Don't turn them away

The migrants in the Central American caravan are not our enemies

Open letter to active duty soldiers
Your Commander-in-chief is lying to you. You should refuse his orders to deploy to the southern U.S. border should you be called to do so. Despite what Trump and his administration are saying, the migrants moving North towards the U.S. are not a threat. These small numbers of people are escaping intense violence. In fact, much of the reason these men and women—with families just like yours and ours—are fleeing their homes is because of the US meddling in their country's elections. Look no further than Honduras, where the Obama administration supported the overthrow of a democratically elected president who was then replaced by a repressive dictator.
"There are tens of thousands of us who will support your decision to lay your weapons down. You are better than your Commander-in-chief. Our only advice is to resist in groups. Organize with your fellow soldiers. Do not go this alone."
These extremely poor and vulnerable people are desperate for peace. Who among us would walk a thousand miles with only the clothes on our back without great cause? The odds are good that your parents, grandparents, great-grandparents, etc. lived similar experiences to these migrants. Your family members came to the U.S. to seek a better life—some fled violence. Consider this as you are asked to confront these unarmed men, women and children from Honduras, Guatemala, and El Salvador. To do so would be the ultimate hypocrisy.
The U.S. is the richest country in the world, in part because it has exploited countries in Latin America for decades. If you treat people from these countries like criminals, as Trump hopes you will, you only contribute to the legacy of pillage and plunder beneath our southern border. We need to confront this history together, we need to confront the reality of America's wealth and both share and give it back with these people. Above all else, we cannot turn them away at our door. They will die if we do.
By every moral or ethical standard it is your duty to refuse orders to "defend" the U.S. from these migrants. History will look kindly upon you if you do. There are tens of thousands of us who will support your decision to lay your weapons down. You are better than your Commander-in-chief. Our only advice is to resist in groups. Organize with your fellow soldiers. Do not go this alone. It is much harder to punish the many than the few.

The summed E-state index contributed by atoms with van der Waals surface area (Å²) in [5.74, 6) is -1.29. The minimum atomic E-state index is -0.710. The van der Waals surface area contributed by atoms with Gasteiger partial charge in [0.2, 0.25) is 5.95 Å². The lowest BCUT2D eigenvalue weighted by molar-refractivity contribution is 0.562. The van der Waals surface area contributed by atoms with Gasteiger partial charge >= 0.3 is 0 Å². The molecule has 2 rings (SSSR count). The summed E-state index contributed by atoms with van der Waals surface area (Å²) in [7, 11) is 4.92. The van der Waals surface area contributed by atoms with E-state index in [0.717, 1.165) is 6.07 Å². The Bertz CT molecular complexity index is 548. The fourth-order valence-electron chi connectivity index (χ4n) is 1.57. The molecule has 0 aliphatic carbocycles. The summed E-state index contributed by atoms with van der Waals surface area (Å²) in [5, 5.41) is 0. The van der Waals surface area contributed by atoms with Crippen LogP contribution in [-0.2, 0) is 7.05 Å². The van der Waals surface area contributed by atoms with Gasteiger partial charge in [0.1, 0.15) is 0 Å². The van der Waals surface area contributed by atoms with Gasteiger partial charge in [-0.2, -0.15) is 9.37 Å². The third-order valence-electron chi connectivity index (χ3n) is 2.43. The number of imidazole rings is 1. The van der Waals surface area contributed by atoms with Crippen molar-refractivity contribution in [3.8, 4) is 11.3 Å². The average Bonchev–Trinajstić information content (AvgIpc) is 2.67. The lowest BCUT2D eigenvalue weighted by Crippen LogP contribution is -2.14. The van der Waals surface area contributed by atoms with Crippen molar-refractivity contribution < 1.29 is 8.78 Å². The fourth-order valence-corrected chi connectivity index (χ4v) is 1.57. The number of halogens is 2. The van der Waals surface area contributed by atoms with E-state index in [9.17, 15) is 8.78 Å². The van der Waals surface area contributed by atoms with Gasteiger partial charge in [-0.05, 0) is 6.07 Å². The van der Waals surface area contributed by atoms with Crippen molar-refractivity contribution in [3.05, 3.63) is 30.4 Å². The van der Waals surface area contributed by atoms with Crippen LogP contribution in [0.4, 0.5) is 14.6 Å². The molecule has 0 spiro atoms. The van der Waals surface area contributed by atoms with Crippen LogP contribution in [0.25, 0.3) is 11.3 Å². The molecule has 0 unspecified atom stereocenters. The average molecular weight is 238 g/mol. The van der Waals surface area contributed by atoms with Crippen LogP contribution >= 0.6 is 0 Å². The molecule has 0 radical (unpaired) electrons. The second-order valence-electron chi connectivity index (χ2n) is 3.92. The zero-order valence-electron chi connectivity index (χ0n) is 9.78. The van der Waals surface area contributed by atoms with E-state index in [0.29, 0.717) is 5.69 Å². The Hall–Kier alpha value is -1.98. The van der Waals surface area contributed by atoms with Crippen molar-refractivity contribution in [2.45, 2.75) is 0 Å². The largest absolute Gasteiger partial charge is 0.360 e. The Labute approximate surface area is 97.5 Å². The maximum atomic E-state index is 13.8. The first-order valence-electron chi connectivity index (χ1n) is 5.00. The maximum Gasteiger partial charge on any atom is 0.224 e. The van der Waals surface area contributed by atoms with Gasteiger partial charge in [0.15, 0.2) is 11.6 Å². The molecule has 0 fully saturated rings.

In solidarity,
Rory Fanning
Former U.S. Army Ranger, War-Resister
Spenser Rapone
Former U.S. Army Ranger and Infantry Officer, War-Resister
Leaflet distributed by:
  • About Face: Veterans Against the War
  • Courage to Resist
  • Veterans For Peace
Courage to Resist has been running a strategic outreach campaign to challenge troops to refuse illegal orders while on the border, such as their Commander-in-Chief's suggestion that they murder migrants who might be throwing rocks, or that they build and help run concentration camps. In addition to social media ads, About Face, Veterans For Peace, and Courage to Resist, are also printing tens of thousands of these leaflets for distribution near the border. Please consider donating towards these expenses.
484 Lake Park Ave #41, Oakland, California 94610 ~ 510-488-3559
www.couragetoresist.org ~ facebook.com/couragetoresist*---------*---------*---------*---------*---------*---------*




New "Refuse War" Shirts

We've launched a new shirt store to raise funds to support war resisters.

In addition to the Courage to Resist logo shirts we've offered in the past, we now  have a few fun designs, including a grim reaper, a "Refuse War, Go AWOL" travel theme, and a sporty "AWOL: Support Military War Resisters" shirt.

Shirts are $25 each for small through XL, and bit more for larger sizes. Please allow 9-12 days for delivery within the United States.

50% of each shirt may qualify as a tax-deductible contribution.

Courage to Resist -- Support the Troops who Refuse to Fight!
484 Lake Park Ave. #41, Oakland, CA 94610, 510-488-3559
couragetoresis.org -- facebook.com/couragetoresist







Abu-Jamal Wins New Right to Appeal

By Rachel Wolkenstein

 On December 27, Court of Common Pleas Judge Leon Tucker granted Mumia's petition for new appeal rights, over the opposition of "progressive DA" Larry Krasner. 

This is the first Pennsylvania state court decision in Mumia's favor since he was arrested on December 9, 1981.  

 In his decision Judge Tucker ruled former Pennsylvania Supreme Court Justice Ronald Castille, who was the District Attorney during Mumia's first appeal of his frame-up conviction and death sentence, "created the appearance of bias and impropriety" in the appeal process when he didn't recuse himself from participating in Mumia's appeals. Judge Tucker relied heavily on Ronald Castille's public statements bragging that he would be a "law and order" judge, that he was responsible for 45 men on death row, that he had the political and financial support of the Fraternal Order of Police, and new evidence of Castille's campaign for death warrants for convicted "police killers." The appearance of bias and lack of "judicial neutrality" exhibited by Castille warranted his recusal.